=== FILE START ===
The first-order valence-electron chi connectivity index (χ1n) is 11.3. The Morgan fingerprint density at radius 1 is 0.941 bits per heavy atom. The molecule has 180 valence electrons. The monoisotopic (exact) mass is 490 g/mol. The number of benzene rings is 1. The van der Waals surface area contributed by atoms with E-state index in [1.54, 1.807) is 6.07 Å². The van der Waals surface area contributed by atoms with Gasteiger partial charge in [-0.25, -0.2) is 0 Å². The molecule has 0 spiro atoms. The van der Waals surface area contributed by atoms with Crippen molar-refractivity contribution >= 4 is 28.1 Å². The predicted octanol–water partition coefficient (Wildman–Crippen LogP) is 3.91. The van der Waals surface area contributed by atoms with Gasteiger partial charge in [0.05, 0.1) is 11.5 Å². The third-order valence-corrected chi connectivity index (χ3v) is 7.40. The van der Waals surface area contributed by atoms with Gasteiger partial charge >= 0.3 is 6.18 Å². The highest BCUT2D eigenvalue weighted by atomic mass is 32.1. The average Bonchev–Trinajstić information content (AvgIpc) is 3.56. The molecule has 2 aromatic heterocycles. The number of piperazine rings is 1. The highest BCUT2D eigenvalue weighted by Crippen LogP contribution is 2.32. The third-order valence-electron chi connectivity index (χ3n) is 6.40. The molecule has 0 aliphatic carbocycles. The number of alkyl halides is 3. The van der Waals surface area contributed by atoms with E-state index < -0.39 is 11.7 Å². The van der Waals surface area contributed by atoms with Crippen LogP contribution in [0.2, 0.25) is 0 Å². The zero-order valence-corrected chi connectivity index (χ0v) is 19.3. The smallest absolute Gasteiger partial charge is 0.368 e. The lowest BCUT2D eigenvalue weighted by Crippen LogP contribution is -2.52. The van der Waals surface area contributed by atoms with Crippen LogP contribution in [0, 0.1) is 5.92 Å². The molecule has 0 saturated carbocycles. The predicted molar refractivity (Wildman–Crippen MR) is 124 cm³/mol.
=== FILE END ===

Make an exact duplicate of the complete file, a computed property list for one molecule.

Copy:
The first-order valence-electron chi connectivity index (χ1n) is 11.3. The Morgan fingerprint density at radius 1 is 0.941 bits per heavy atom. The molecule has 180 valence electrons. The monoisotopic (exact) mass is 490 g/mol. The number of benzene rings is 1. The van der Waals surface area contributed by atoms with E-state index in [1.54, 1.807) is 6.07 Å². The van der Waals surface area contributed by atoms with Gasteiger partial charge in [-0.25, -0.2) is 0 Å². The molecule has 0 spiro atoms. The van der Waals surface area contributed by atoms with Crippen molar-refractivity contribution >= 4 is 28.1 Å². The predicted octanol–water partition coefficient (Wildman–Crippen LogP) is 3.91. The van der Waals surface area contributed by atoms with Gasteiger partial charge in [0.05, 0.1) is 11.5 Å². The third-order valence-corrected chi connectivity index (χ3v) is 7.40. The van der Waals surface area contributed by atoms with Gasteiger partial charge >= 0.3 is 6.18 Å². The highest BCUT2D eigenvalue weighted by atomic mass is 32.1. The average Bonchev–Trinajstić information content (AvgIpc) is 3.56. The molecule has 2 aromatic heterocycles. The number of piperazine rings is 1. The highest BCUT2D eigenvalue weighted by Crippen LogP contribution is 2.32. The third-order valence-electron chi connectivity index (χ3n) is 6.40. The molecule has 0 aliphatic carbocycles. The number of alkyl halides is 3. The van der Waals surface area contributed by atoms with E-state index < -0.39 is 11.7 Å². The van der Waals surface area contributed by atoms with Crippen LogP contribution in [0.2, 0.25) is 0 Å². The zero-order valence-corrected chi connectivity index (χ0v) is 19.3. The smallest absolute Gasteiger partial charge is 0.368 e. The lowest BCUT2D eigenvalue weighted by Crippen LogP contribution is -2.52. The van der Waals surface area contributed by atoms with Crippen LogP contribution in [0, 0.1) is 5.92 Å². The molecule has 0 saturated carbocycles. The predicted molar refractivity (Wildman–Crippen MR) is 124 cm³/mol.